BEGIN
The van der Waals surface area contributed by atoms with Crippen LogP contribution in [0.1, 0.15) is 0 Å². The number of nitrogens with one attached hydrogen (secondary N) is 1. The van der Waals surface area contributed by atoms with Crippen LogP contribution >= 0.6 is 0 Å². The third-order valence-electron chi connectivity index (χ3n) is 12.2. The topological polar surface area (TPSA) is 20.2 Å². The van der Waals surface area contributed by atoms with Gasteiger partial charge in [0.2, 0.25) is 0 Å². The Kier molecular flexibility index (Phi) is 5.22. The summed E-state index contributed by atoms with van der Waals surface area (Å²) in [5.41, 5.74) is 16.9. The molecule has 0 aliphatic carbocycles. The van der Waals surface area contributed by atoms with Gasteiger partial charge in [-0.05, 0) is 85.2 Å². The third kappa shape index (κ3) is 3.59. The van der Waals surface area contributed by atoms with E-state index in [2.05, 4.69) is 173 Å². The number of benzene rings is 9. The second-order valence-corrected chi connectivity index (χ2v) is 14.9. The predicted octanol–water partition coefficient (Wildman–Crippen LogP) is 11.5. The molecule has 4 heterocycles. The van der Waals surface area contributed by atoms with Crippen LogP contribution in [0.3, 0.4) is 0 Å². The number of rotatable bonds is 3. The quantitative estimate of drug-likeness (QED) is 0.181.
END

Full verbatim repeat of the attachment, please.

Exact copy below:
The van der Waals surface area contributed by atoms with Crippen LogP contribution in [0.1, 0.15) is 0 Å². The number of nitrogens with one attached hydrogen (secondary N) is 1. The van der Waals surface area contributed by atoms with Crippen LogP contribution >= 0.6 is 0 Å². The third-order valence-electron chi connectivity index (χ3n) is 12.2. The topological polar surface area (TPSA) is 20.2 Å². The van der Waals surface area contributed by atoms with Gasteiger partial charge in [0.2, 0.25) is 0 Å². The Kier molecular flexibility index (Phi) is 5.22. The summed E-state index contributed by atoms with van der Waals surface area (Å²) in [5.41, 5.74) is 16.9. The molecule has 0 aliphatic carbocycles. The van der Waals surface area contributed by atoms with Gasteiger partial charge in [-0.05, 0) is 85.2 Å². The third kappa shape index (κ3) is 3.59. The van der Waals surface area contributed by atoms with E-state index in [2.05, 4.69) is 173 Å². The number of benzene rings is 9. The second-order valence-corrected chi connectivity index (χ2v) is 14.9. The predicted octanol–water partition coefficient (Wildman–Crippen LogP) is 11.5. The molecule has 4 heterocycles. The van der Waals surface area contributed by atoms with Crippen LogP contribution in [0.3, 0.4) is 0 Å². The number of rotatable bonds is 3. The quantitative estimate of drug-likeness (QED) is 0.181.